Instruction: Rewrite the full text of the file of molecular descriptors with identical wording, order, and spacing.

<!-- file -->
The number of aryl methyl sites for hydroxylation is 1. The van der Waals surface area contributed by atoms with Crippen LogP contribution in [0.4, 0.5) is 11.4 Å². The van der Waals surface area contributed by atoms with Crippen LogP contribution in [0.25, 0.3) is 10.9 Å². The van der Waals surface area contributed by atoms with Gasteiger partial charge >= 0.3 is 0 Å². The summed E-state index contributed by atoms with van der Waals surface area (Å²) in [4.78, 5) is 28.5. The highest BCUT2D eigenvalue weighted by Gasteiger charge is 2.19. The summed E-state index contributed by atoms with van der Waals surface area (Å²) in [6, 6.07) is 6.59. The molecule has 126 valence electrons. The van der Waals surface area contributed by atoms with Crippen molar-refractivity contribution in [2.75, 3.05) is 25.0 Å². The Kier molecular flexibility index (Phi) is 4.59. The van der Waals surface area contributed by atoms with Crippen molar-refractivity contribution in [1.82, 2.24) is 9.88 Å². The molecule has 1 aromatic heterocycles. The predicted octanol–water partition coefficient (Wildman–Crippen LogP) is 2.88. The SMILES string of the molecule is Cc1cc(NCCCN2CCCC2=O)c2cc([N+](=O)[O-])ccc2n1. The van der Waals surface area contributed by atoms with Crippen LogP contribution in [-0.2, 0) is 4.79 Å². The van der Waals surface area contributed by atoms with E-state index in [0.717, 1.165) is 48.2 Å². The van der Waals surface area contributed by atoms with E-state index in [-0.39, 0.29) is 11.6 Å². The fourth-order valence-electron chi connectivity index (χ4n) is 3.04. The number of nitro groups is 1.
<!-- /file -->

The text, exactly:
The number of aryl methyl sites for hydroxylation is 1. The van der Waals surface area contributed by atoms with Crippen LogP contribution in [0.4, 0.5) is 11.4 Å². The van der Waals surface area contributed by atoms with Crippen LogP contribution in [0.25, 0.3) is 10.9 Å². The van der Waals surface area contributed by atoms with Gasteiger partial charge >= 0.3 is 0 Å². The summed E-state index contributed by atoms with van der Waals surface area (Å²) in [4.78, 5) is 28.5. The highest BCUT2D eigenvalue weighted by Gasteiger charge is 2.19. The summed E-state index contributed by atoms with van der Waals surface area (Å²) in [6, 6.07) is 6.59. The molecule has 126 valence electrons. The van der Waals surface area contributed by atoms with Crippen molar-refractivity contribution in [2.75, 3.05) is 25.0 Å². The Kier molecular flexibility index (Phi) is 4.59. The van der Waals surface area contributed by atoms with Crippen molar-refractivity contribution in [1.82, 2.24) is 9.88 Å². The molecule has 1 aromatic heterocycles. The predicted octanol–water partition coefficient (Wildman–Crippen LogP) is 2.88. The SMILES string of the molecule is Cc1cc(NCCCN2CCCC2=O)c2cc([N+](=O)[O-])ccc2n1. The van der Waals surface area contributed by atoms with Crippen LogP contribution in [-0.2, 0) is 4.79 Å². The van der Waals surface area contributed by atoms with E-state index in [0.717, 1.165) is 48.2 Å². The van der Waals surface area contributed by atoms with E-state index in [-0.39, 0.29) is 11.6 Å². The fourth-order valence-electron chi connectivity index (χ4n) is 3.04. The number of nitro groups is 1.